Once upon a time, way before I hit 30,
I had the liberty of looking down on consumer culture. It
was easy; I had no money to consume with anyway. When I went
to Europe for a semester during college I had a student ID
that let me into museums on the cheap or for free, but what
did I do with my spare evenings? I went shopping. Mostly,
I didn’t buy anything, but I went in and out of all
sorts of stores. Shopping was like visiting an interactive
museum of cultural mindset. I could pick things up, feel the
texture and the quality; I could even sniff them. I let the
products on the shelves tell me about the things people would
spend money on and how the concerns of the people were different
in each place I went.
Then, in July of 1991, I went to Prague.
Communist rule had ended in Czechoslovakia just a year earlier.
At night, the city was dark; no billboards, no flashing ads,
no architecture lit in such a way as to really be an ad, just
night. I thought this was nice, until I ran out of deodorant
and had to go shopping. I went into what looked on the outside
to be a store, but there were no aisles to walk up once I
went inside, so I left. Where were the stores? I found another
place and still there were no aisles. I could see products
behind counters, but I couldn’t touch them. A counter
person stepped up to me. After making wiping-under-the-arm
motions I was presented with one container of roll-on deodorant.
I don’t like roll-ons so I asked to see another kind.
There was no other kind! This was the deodorant. So I bought
the deodorant. Then I got a little mad. Whether I could afford
to go out and buy or not, the abundance of buying choices
was always around me. As much as I hated consumerism, it had
so transparently formed my expectations that I couldn’t
The Czechs I spoke with all seemed disgusted
and shocked with the waves of goods appearing each day and
the way this changed their world so quickly. Even in the short
time I was there I could see the city changing. Advertising
appeared and the quaintly gothic city center became dotted
with billboards where females posed provocatively with merchandise.
So there it was: “Democracy” means having a market
economy and sex was right there to help get the goods moving.
Welcome to political freedom. Now get ready to be paranoid
about your thighs for the rest of your life.
It is through this Czech experience that
that I am able to understand works by Lichtenstein and Warhol
---- quite possibly because of the irony behind the painter-less
painting of a subject, something that I don’t need to
go to a gallery to see. At this moment I need only take about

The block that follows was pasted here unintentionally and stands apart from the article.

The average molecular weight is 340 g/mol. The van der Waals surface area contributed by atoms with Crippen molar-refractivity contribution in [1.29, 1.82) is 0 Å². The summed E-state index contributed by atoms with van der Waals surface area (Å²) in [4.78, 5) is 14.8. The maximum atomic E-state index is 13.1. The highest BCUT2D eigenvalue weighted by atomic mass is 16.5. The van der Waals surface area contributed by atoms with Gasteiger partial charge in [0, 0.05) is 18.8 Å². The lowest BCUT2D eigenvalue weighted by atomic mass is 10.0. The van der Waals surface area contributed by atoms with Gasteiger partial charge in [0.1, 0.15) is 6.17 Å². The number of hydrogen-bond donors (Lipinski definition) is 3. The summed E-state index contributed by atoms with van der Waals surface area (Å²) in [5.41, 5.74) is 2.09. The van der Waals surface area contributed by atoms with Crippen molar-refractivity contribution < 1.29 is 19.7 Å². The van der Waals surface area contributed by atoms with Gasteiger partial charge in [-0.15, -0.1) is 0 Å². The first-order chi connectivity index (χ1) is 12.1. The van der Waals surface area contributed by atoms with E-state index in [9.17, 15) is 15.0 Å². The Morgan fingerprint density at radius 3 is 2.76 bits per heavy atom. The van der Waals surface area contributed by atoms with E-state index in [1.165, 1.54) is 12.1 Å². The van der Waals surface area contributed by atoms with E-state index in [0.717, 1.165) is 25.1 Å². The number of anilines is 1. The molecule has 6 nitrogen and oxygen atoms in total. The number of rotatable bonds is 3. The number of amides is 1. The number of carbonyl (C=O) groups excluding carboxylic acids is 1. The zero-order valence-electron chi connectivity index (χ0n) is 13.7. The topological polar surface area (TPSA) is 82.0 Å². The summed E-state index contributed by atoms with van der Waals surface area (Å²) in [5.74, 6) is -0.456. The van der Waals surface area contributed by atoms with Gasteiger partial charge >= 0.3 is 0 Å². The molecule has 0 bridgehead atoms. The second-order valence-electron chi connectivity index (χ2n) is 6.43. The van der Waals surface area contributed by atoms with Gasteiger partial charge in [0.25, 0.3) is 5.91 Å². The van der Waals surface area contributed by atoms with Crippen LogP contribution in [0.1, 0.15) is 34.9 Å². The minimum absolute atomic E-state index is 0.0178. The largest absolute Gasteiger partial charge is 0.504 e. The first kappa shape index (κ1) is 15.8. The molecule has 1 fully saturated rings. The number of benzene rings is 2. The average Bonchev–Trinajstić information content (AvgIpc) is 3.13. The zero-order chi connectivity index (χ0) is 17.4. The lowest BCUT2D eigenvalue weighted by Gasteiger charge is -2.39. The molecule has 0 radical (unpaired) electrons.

10 steps to admire a soup can or a cartoon. What never occurred
to me was that these artists were seeing a great outpouring
of manufactured, pre-packaged goods flood the nation after
WWII. They didn’t grow up with supermarkets full of
canned food and brands to choose from like I did. They were
reacting to the sudden abundance and homogeny and how quickly
this condition of plenty was happily assimilated as normal.
When I shared my deodorant buying experience with my Dad,
born in 1928, he said, “Well, yeah, that’s the
way things always were...”
Warhol’s Campbell’s Soup Can
(1964) is not about the form of the soup can in space. The
can itself is a cartoon. That piece is about the label on
the can. It’s a deliberate, simple, ironic jab at the
flatness of buyable culture. Because the more choices we have,
the more we have to turn up the volume on what makes one thing
more buyable-looking than another. This is what shapes our
mental environments in deep, intangible, and unavoidable ways.
There is no lifestyle that exists outside the world of being
a consumer. I’ve gone through stages of trying to not
feed into the “American culture of consumption”
by not using goods that exploit workers or animals or even
bees. And you know what? I had to buy a lot of stuff to live
One may feel uninvited to reflect deeply
into one’s conscious or unconscious everyday life by
the barrage of advertising information and products that surround
us. But looking into the forces that shape our decisions doesn’t
make one any less a part of what’s going on. There is
no artistic commentary or standing apart from the larger culture
that doesn’t somehow amount to reaction. The ironic
jab I get from Campbell’s Soup Can says: “Within
sight, out of mind.”